Medical Errors in Manuscripts: An IV is not a Needle

This week I’m going to cover three of the most common medical errors I see in manuscripts.

Note to authors everywhere: An IV is not a needle.

Product Photo

This picture is the IV as it comes out of the package. This is an over-the-needle catheter meaning the needle is encased inside the catheter. Once the needle is inside the vein, the white button (seen at the base of the blue part) is pushed and the needle is sheathed inside the bottom plastic holder. You can see the spring fills that compartment in comparison to when the needle is visible. This is a safety feature to prevent needle stick injury. Once the needle is gone, a small plastic catheter is left inside the vein. Not a needle. The needle is gone.

When you start an IV you get a “flashback”— meaning blood is visible in the catheter. Typically, once you get flashback, you advance the catheter and needle a little more (like one millimeter) into the vein. Then you’ll slide the catheter off the needle and advance it into the vein, popping the button to sheath the needle. Then you connect tubing or a cap to the yellow portion and you now have IV (intravenous) access.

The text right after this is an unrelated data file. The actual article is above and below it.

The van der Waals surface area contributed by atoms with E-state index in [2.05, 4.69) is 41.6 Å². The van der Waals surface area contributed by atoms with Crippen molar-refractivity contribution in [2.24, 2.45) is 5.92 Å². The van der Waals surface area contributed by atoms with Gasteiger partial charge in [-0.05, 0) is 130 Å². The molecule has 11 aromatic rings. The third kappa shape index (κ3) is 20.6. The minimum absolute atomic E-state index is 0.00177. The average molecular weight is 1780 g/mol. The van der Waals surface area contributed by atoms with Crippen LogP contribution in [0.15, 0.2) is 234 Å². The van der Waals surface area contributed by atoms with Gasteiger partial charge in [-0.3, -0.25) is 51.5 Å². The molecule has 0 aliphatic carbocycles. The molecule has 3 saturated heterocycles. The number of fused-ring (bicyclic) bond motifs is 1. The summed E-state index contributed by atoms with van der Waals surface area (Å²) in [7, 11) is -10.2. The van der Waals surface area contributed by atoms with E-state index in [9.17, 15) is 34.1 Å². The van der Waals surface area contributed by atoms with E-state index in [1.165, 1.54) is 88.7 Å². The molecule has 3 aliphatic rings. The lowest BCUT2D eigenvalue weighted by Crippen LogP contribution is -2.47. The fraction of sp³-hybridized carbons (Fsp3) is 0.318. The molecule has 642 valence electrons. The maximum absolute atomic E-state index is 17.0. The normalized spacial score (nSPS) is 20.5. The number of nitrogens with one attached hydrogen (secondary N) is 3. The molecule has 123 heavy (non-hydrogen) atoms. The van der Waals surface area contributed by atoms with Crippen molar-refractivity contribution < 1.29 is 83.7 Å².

Needle recapping is a no-no in the medical setting. Every healthcare provider is drilled to never recap needles. Many devices have safety features like this one so you don’t have to recap to cover the needle.

Did you know the hubs of IV catheters are color coded for size even across different brands? For instance, a yellow hub is a 24 Gauge catheter. And catheter sizes are inverse so the smaller the number, the larger the IV catheter is. A 24 Gauge would be the size for an infant versus an 18 Gauge would be the size for an adult patient.

Medical question for you: Why are there white stripes on the plastic catheter (the part that stays inside the patient)?